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Children’s Book Blog – books for July: Eric, the Boy Who Lost His Gravity, The Moomins and Tape, Arts

Children’s Book Blog – books for July: Eric, the Boy Who Lost His Gravity, The Moomins and Tape

Once a month, Rebecca Davies picks out three of the best children’s books she’s read recently. Her recommendations for July are Eric, the Boy Who Lost His Gravity by Jenni Desmond, The Moomins by Tove Jansson and Tape by Steven Camden.

By | Arts | Monday, 14 July 2014 at 5:36 pm

Dish of the Day: The problem with salt, Dish of the Day

Dish of the Day: The problem with salt

Salt in a restaurant? Dan Doherty defends it’s place

By | Dish of the Day | Monday, 14 July 2014 at 7:00 am

Barking Blondes: For the chop, The Dog Blog

Barking Blondes: For the chop

To chop or not to chop, that is the question.

By | The Dog Blog | Saturday, 12 July 2014 at 8:00 am

Honesty and fairness: what finance firms must do to rebuild their reputations and trust, The Money Blog

Honesty and fairness: what finance firms must do to rebuild their reputations and trust

It really is pointless banks making grand claims about trust if they then succeed to batter their reputation again and again

By | The Money Blog | Thursday, 10 July 2014 at 6:49 pm

How a teddy bear haunted my trip to Open’er, Music

How a teddy bear haunted my trip to Open’er

The nineties revival was in full swing at Poland’s Open’er Festival last weekend thanks to Pearl Jam, Faith No More and The Afghan Whigs.

By | Music | Thursday, 10 July 2014 at 1:09 pm

Dish of the Day: The power of front of house, Dish of the Day

Dish of the Day: The power of front of house

Which is more important: service or food? Dan Doherty lays out the reality

By | Dish of the Day | Tuesday, 8 July 2014 at 5:29 pm

A little bit of history repeating: something old makes something new, at Raf Simons’ Dior and Karl Lagerfeld’s Chanel, Fashion

A little bit of history repeating: something old makes something new, at Raf Simons’ Dior and Karl Lagerfeld’s Chanel

The much-vaunted and oft-debated “point” of haute couture is tied up in history. Haute couture is living history, less a retrograde throwback and more a direct link to the eighteenth and nineteenth centuries. The latter was when “haute couture” as a term was officially incorporated by Charles Frederick Worth, couturier to Empress Eugenie and most of her court; the former was when the idea of a fashion dictator was pioneered by the first celebrity dress designer, Marie Antoinette’s “Minister of Fashion” Rose Bertin. Those are some heavy antecedents, but they’re ones couturiers often bank on. Buying haute couture is a bit like buying a stake in a past you can never be part of.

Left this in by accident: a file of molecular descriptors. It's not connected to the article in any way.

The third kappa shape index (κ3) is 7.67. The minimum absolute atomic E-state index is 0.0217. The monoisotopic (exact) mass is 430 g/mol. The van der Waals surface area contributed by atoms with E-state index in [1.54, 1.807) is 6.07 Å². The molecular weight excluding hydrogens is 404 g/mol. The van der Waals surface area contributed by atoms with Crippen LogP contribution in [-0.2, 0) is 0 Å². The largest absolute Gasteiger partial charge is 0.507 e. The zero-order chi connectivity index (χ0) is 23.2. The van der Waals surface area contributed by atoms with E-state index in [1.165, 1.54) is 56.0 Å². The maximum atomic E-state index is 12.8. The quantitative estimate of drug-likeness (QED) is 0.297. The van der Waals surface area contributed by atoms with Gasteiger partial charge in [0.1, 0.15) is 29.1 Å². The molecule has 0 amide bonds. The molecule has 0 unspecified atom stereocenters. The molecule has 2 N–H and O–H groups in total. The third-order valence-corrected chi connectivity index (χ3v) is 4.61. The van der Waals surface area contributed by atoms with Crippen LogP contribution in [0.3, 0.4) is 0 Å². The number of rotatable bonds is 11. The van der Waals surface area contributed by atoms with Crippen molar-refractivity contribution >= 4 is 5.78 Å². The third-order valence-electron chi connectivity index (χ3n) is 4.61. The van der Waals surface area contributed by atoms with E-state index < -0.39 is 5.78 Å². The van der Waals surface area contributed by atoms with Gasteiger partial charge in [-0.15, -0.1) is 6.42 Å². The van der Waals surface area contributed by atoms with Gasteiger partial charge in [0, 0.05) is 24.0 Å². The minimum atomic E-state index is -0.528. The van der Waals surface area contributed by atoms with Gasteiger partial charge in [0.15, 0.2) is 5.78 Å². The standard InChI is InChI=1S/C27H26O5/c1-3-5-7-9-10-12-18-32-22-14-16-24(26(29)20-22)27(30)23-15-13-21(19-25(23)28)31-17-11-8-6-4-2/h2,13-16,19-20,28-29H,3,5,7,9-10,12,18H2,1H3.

By | Fashion, Fashion Sense | Tuesday, 8 July 2014 at 4:24 pm

Iraq’s WMD and the Test of Reasonableness, Eagle Eye

Iraq’s WMD and the Test of Reasonableness

Cross-post by Mugwump.
This 9,000-word article looks at why intelligence services around the world were so sure that Saddam Hussein had weapons of mass destruction in 2003. I re-post it here because it is an impressive piece of work, bringing together evidence from a wide range of sources.
Photo of soldiers from the 3rd Brigade, 1st Cavalry [...]

By | Eagle Eye | Tuesday, 8 July 2014 at 1:48 pm

New books tell tales of India’s crony capitalism, defying crony warnings, The Foreign Desk

New books tell tales of India’s crony capitalism, defying crony warnings

In a society ridden with crony capitalism and crony politics, businessmen and politicians inevitably try to stop people writing books that reveal their goings-on. But there is a limit to how much disruption they can achieve.
This has been shown by the recent publication of three books, one of which uncovers many of the secrets of [...]

By | The Foreign Desk | Monday, 7 July 2014 at 10:34 pm

Those incredible spending cuts continued…, Chunomics

Those incredible spending cuts continued…

The collective day-to-day spending of all those other departments – Business, Home Office, Justice, Environment, Culture etc – would fall from £94.6bn in 2011/12 to just £29.7bn in 2018/19. That’s a real terms cut of 70%.

By | Chunomics, Eagle Eye | Monday, 7 July 2014 at 2:09 pm

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